Mr. Redmond is a remarkable man. He was born and raised right in Cayce, and has lived there all his life. Click that button above to hear Mr. Redmond describe his origins.
Leo became interested in the history of his part of South Carolina not as a student, but as an adult. A busy adult. Never a man to do things by halves, he studied that history from the earliest period of human habitation down through the 19th and even 20th centuries.
He began with artifacts he found hunting with a metal detector. Those discoveries led him to library and archival research. That is, Leo began with the artifacts and then turned to written interpretation and analysis. Not the other way around, as is more common with academic careers. That, I believe, has made him a more interesting guide to the Cayce region.
I asked Leo to describe the origins of the museum in which we were recording this interview, beginning with the building. Above you see two views. On the left is the original building in its later days, and on the right the replica built by John Ellisor and his Committee, including Leo Redmond. Click the button to hear Leo tell this interesting story.
I then asked about early European settlers, expecting Mr. Redmond to describe the Town of Granby. That, however, would have short-circuited the story. Click here to learn about much earlier Spanish visitors to the area.
Leo proceeded from the Spanish to the Saxe Gotha settlement effort. An impressive idea, ideally located. But for reasons Leo gives here it never flourished. Click here for a more detailed description of the Saxe Gotha experiment. It’s from an excellent source, the “Carolana” website. No, that’s not a typo. Click the link above to find out why.
At last, Leo reached the Town of Granby in his narrative of this region’s history. Even allowing for a certain amount of personal bias, Granby had to be a flourishing town by the mid-eighteenth century. I mean! Two hotels? And even a toy shop? This was a community prosperous and well established.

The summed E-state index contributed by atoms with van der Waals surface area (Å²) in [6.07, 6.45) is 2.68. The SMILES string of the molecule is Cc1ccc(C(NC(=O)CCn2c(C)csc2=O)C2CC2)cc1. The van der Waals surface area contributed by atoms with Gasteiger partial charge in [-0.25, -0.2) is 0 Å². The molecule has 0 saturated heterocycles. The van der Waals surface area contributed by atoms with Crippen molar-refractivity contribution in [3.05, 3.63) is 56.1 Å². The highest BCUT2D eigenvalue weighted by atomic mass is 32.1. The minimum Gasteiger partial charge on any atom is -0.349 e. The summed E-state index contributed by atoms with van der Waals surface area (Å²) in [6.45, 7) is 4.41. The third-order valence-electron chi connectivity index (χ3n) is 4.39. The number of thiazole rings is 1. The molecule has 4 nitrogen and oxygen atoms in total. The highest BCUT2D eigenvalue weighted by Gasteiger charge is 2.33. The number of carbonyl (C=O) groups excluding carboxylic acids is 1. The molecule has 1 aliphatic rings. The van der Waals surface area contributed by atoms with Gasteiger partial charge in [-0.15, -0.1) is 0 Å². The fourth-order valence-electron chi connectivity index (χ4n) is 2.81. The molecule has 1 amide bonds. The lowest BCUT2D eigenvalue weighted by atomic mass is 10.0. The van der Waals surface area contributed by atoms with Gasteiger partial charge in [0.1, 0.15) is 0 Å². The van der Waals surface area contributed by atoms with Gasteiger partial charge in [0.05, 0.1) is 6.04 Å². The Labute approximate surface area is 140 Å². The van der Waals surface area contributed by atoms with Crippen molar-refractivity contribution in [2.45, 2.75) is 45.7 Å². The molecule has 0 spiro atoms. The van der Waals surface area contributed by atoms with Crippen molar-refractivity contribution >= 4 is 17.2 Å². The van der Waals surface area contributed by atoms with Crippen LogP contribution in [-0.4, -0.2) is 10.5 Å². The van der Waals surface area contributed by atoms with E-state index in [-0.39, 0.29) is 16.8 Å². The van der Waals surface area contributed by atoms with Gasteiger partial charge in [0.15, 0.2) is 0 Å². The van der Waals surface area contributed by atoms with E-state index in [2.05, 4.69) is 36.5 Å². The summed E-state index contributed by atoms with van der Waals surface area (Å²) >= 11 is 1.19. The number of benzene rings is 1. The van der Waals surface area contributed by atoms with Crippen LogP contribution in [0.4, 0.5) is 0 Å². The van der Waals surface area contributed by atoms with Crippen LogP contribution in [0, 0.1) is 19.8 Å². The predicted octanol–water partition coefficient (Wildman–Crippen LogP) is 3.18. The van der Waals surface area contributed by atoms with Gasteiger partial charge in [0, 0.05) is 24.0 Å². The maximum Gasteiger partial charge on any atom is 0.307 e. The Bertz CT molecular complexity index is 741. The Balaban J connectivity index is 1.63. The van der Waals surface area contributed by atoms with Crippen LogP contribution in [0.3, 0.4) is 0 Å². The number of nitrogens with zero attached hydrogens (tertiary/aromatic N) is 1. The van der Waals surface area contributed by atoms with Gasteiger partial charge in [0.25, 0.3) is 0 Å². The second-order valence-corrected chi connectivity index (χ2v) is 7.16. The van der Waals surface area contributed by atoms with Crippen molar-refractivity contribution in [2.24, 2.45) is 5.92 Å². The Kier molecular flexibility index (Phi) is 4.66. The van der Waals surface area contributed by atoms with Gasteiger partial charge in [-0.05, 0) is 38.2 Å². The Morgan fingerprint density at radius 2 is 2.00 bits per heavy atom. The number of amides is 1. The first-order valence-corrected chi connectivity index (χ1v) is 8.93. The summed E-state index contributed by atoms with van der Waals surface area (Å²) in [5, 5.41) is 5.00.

Which brought up an important historical question. Once South Carolina developed inland to the point early settlers began to think about a more central location for their capital, why wasn’t Granby, a thriving town in the graphical center of the state, selected rather than Columbia? Leo explains here. Again, click the button to listen.
Long-time readers of this blog may recall posts I’ve done on early Southeast American Indian archeological sites. Especially a tour of American Indian mounds in the Southeast in early 2010. I’m certainly no expert in this area. Just an interested observer. But none of the museums I visited during that trip have exhibits that compare with what you’ll find upstairs at the Cayce Historical Museum.
Here, Mr. Redmond explains the origins of pieces in that exhibit. Cayce was fortunate to receive the Watson family’s collection. But Leo himself contributed a significant amount of his own collection to complete the display. This single room of the museum alone is a must-see next time your travels take you near Cayce, South Carolina.
If that’s not enough to bring you to Cayce and this museum, have a look at the photo above. That’s a full-sized image of Emily Geiger, an important Patriot heroine of the Revolutionary War. Click the button to hear Leo describe this local event. Remarkable. Only eighteen years old at the time, Emily Geiger’s courage influenced the course of the Revolutionary War. It’s an inspiring story.
In the report on my first visit to this museum back in early September I mentioned a mystery table, and promised to describe it in a subsequent post.
Thanks to Museum Director Leo Redmond for his time and expertise. The Cayce Historical Museum is well worth a trip to Columbia – ‘er, Cayce – South Carolina.